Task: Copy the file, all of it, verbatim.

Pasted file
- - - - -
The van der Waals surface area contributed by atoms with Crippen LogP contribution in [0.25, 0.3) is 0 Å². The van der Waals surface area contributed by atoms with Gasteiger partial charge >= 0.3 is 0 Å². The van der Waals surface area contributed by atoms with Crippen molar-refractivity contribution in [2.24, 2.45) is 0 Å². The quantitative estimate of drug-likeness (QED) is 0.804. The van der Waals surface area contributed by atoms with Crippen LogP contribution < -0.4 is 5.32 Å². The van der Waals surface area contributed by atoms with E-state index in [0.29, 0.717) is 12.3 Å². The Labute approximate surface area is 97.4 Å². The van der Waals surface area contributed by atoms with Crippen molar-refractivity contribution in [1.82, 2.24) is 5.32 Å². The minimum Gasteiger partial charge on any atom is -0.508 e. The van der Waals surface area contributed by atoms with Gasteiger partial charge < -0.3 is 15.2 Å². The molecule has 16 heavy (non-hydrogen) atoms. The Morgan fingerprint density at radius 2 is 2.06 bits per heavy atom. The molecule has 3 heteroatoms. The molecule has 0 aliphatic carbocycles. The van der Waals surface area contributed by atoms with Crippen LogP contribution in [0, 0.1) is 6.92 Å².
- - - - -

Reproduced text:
The van der Waals surface area contributed by atoms with Crippen LogP contribution in [0.25, 0.3) is 0 Å². The van der Waals surface area contributed by atoms with Gasteiger partial charge >= 0.3 is 0 Å². The van der Waals surface area contributed by atoms with Crippen molar-refractivity contribution in [2.24, 2.45) is 0 Å². The quantitative estimate of drug-likeness (QED) is 0.804. The van der Waals surface area contributed by atoms with Crippen LogP contribution < -0.4 is 5.32 Å². The van der Waals surface area contributed by atoms with E-state index in [0.29, 0.717) is 12.3 Å². The Labute approximate surface area is 97.4 Å². The van der Waals surface area contributed by atoms with Crippen molar-refractivity contribution in [1.82, 2.24) is 5.32 Å². The minimum Gasteiger partial charge on any atom is -0.508 e. The van der Waals surface area contributed by atoms with Gasteiger partial charge < -0.3 is 15.2 Å². The molecule has 16 heavy (non-hydrogen) atoms. The Morgan fingerprint density at radius 2 is 2.06 bits per heavy atom. The molecule has 3 heteroatoms. The molecule has 0 aliphatic carbocycles. The van der Waals surface area contributed by atoms with Crippen LogP contribution in [0, 0.1) is 6.92 Å².